United States, War Crimes Act

[See also Case No. 265, United States, Military Commissions]

N.B. As per the disclaimer, neither the ICRC nor the authors can be identified with the opinions expressed in the Cases and Documents. Some cases even come to solutions that clearly violate IHL. They are nevertheless worthy of discussion, if only to raise a challenge to display more humanity in armed conflicts. Similarly, in some of the texts used in the case studies, the facts may not always be proven; nevertheless, they have been selected because they highlight interesting IHL issues and are thus published for didactic purposes.


A. War Crimes Act of 1996

[Source: Title 18, Crimes and Criminal Procedure Part I, Crimes Chapter [116] 118, War Crimes, 18 USCS, §2401 (1996); available on http://uscode.house.gov]
Sec. 2401. War crimes

“(a) OFFENSE: Whoever, whether inside or outside the United States, commits a grave breach of the Geneva Conventions, in any of the circumstances described in subsection (b), shall be fined under this title or imprisoned for life or any term of years, or both, and if death results to the victim, shall also be subject to the penalty of death.

“(b) CIRCUMSTANCES: The circumstances referred to in subsection (a) are that the person committing such breach or the victim of such breach is a member of the armed forces of the United States or a national of the United States (as defined in section 101 of the Immigration and Nationality Act).

“(c) DEFINITIONS: As used in this section, the term ‘grave breach of the Geneva Conventions means conduct defined as a grave breach in any of the international conventions relating to the laws of warfare signed at Geneva 12 August 1949 or any protocol to any such convention, to which the United States is a party.”


B. 1997 Amendment to the War Crimes Act of 1996

[Source: This Amendment was contained in the Foreign Operations Appropriations Act approved by the Senate on November 9, 1997 and the House of Representatives on November 12, 1997; available on http://thomas.loc.gov/home/c105query.html]

[N.B.: Section 2401 of the United States Code has since been re-numbered Section 2441.]

War Crimes Prosecution

SEC. 583. Section 2401 of title 18, United States Code (Public Law 104-192; The War Crimes Act of 1996) is amended as follows:

(1) in subsection (a), by striking “grave breach of the Geneva Conventions” and inserting “war crime”;

(2) in subsection (b), by striking “breach” each place it appears and inserting “war crime”;


(3) so that subsection (c) reads as follows:

“(c) Definition: As used in this section the term ‘war crime’ means any conduct:

“(1) defined as a grave breach in any of the international conventions signed at Geneva 12 August 1949, or any protocol to such convention to which the United States is a party;

“(2) prohibited by Articles 23, 25, 27, or 28 of the Annex to the Hague Convention IV, Respecting the Laws and Customs of War on Land, signed 18 October 1907;

“(3) which constitutes a violation of common Article 3 of the international conventions signed at Geneva 12 August 1949, or any protocol to such convention to which the United States is a party and which deals with non-international armed conflict; or

“(4) of a person who, in relation to an armed conflict and contrary to the provisions of the Protocol on Prohibitions or Restrictions on the Use of Mines, Booby-Traps and Other Devices as amended at Geneva on 3 May 1996 (Protocol II as amended on 3 May 1996), when the United States is a party to such Protocol, wilfully kills or causes serious injury to civilians.”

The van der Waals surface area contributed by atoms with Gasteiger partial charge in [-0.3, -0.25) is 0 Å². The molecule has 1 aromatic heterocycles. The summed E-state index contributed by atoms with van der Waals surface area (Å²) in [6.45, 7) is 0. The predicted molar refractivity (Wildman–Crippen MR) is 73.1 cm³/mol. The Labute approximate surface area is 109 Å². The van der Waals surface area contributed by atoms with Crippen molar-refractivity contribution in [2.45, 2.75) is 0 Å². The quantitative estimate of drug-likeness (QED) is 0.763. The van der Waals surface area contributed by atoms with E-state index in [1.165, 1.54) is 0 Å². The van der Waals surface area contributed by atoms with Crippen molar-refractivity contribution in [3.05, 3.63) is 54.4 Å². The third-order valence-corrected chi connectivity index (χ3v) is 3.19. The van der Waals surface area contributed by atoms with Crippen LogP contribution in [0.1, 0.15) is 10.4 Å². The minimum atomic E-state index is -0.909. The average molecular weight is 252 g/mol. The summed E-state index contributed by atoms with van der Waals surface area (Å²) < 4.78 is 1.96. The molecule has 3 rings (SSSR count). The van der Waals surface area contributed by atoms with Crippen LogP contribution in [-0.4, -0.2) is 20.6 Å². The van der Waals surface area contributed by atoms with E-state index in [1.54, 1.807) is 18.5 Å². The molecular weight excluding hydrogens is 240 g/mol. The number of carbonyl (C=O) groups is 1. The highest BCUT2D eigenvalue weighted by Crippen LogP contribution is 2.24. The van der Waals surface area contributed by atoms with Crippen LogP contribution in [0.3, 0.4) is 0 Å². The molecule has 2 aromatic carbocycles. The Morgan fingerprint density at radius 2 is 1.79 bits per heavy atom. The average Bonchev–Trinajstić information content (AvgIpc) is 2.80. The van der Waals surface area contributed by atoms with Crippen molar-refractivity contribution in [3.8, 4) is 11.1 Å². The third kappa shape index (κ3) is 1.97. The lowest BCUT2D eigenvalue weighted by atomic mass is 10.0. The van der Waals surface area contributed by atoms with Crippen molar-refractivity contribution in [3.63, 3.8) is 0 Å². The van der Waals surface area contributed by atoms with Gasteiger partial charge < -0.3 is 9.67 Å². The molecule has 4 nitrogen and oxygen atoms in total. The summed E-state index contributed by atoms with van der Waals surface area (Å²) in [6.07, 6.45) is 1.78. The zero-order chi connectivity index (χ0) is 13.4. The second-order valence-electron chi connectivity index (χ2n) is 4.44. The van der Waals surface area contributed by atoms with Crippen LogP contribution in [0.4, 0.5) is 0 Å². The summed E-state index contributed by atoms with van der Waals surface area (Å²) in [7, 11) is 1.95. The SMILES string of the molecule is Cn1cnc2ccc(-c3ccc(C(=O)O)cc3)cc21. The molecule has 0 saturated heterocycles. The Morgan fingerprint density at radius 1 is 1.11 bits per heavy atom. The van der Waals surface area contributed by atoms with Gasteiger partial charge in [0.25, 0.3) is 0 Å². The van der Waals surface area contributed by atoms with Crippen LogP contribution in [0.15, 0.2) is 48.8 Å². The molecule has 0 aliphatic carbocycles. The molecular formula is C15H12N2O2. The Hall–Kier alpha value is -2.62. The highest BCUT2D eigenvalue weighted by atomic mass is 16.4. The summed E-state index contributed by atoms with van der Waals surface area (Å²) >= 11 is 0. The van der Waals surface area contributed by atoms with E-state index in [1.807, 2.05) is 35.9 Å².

a. How has the 1997 amendment to the War Crimes Act of 1996 enlarged the range of offences covered? Which further acts are now prohibited? (HR, Arts 23, 25, 27 and 29; GC I-IV, common Art. 3; Amended Protocol II to the 1980 Conventional Weapons Convention [See Protocol on Prohibitions or Restrictions on the Use of Mines, Booby-Traps and Other Devices, as amended on 3 May 1996 (Protocol II to the 1980 Convention)]

b. Is the choice of provisions of the Hague Regulations referred to in the amendment appropriate? Would you have referred to additional provisions or excluded some of them? Does Art. 25 of the Hague Regulations provide an appropriate formulation to determine which attacks are prohibited in contemporary IHL? Can an undefended dwelling ever be a legitimate military objective? Under Art. 52(2) of Protocol I? Under contemporary customary IHL?

c. Are violations of Protocol II within the range of offences covered by the amended Act?

2.    Does the War Crimes Act as amended fulfil the US obligation under IHL to enact the necessary legislation for providing “effective penal sanctions for persons committing, or ordering to be committed, any of the grave breaches of the present Convention.”? (GC I-IV, Arts 49/50/129/146 respectively)


a. What is the jurisdictional scope of the War Crimes Act of 1996? Did the 1997 amendment alter this?

b. Does the amended War Crimes Act provide for universal jurisdiction? Is the United States, as a State Party, not required to provide for universal jurisdiction under the Conventions? (GC I-IV, Arts 49/50/129/146 respectively)

c. Why do you think that the proposed version of the amendment to the Act, which would have provided for universal jurisdiction, did not prevail?

d. Does the absence of universal jurisdiction in the US Act create a US “safe haven” from prosecution for certain war criminals? Are extradition or deportation options available to the United States in such cases for it to respect its obligations under IHL? Are these always satisfactory options? (GC I-IV, Arts 49/50/129/146 respectively)